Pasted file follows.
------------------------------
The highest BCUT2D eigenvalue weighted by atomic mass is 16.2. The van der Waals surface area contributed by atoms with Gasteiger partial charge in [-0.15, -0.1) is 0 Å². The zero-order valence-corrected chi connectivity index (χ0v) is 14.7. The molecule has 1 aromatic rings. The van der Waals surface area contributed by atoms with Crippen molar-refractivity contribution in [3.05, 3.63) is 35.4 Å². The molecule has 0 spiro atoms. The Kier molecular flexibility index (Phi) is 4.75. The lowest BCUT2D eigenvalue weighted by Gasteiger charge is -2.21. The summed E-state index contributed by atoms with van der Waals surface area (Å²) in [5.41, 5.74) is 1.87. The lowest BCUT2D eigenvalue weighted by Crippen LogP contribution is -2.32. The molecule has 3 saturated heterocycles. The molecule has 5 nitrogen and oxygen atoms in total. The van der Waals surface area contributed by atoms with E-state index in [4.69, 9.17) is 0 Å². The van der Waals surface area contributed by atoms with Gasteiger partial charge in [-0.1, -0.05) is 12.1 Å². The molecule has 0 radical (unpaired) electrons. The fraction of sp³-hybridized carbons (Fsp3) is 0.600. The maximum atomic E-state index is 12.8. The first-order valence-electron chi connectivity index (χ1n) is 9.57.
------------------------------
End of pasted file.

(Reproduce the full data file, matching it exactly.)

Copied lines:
The highest BCUT2D eigenvalue weighted by atomic mass is 16.2. The van der Waals surface area contributed by atoms with Gasteiger partial charge in [-0.15, -0.1) is 0 Å². The zero-order valence-corrected chi connectivity index (χ0v) is 14.7. The molecule has 1 aromatic rings. The van der Waals surface area contributed by atoms with Crippen molar-refractivity contribution in [3.05, 3.63) is 35.4 Å². The molecule has 0 spiro atoms. The Kier molecular flexibility index (Phi) is 4.75. The lowest BCUT2D eigenvalue weighted by Gasteiger charge is -2.21. The summed E-state index contributed by atoms with van der Waals surface area (Å²) in [5.41, 5.74) is 1.87. The lowest BCUT2D eigenvalue weighted by Crippen LogP contribution is -2.32. The molecule has 3 saturated heterocycles. The molecule has 5 nitrogen and oxygen atoms in total. The van der Waals surface area contributed by atoms with E-state index in [4.69, 9.17) is 0 Å². The van der Waals surface area contributed by atoms with Gasteiger partial charge in [-0.1, -0.05) is 12.1 Å². The molecule has 0 radical (unpaired) electrons. The fraction of sp³-hybridized carbons (Fsp3) is 0.600. The maximum atomic E-state index is 12.8. The first-order valence-electron chi connectivity index (χ1n) is 9.57.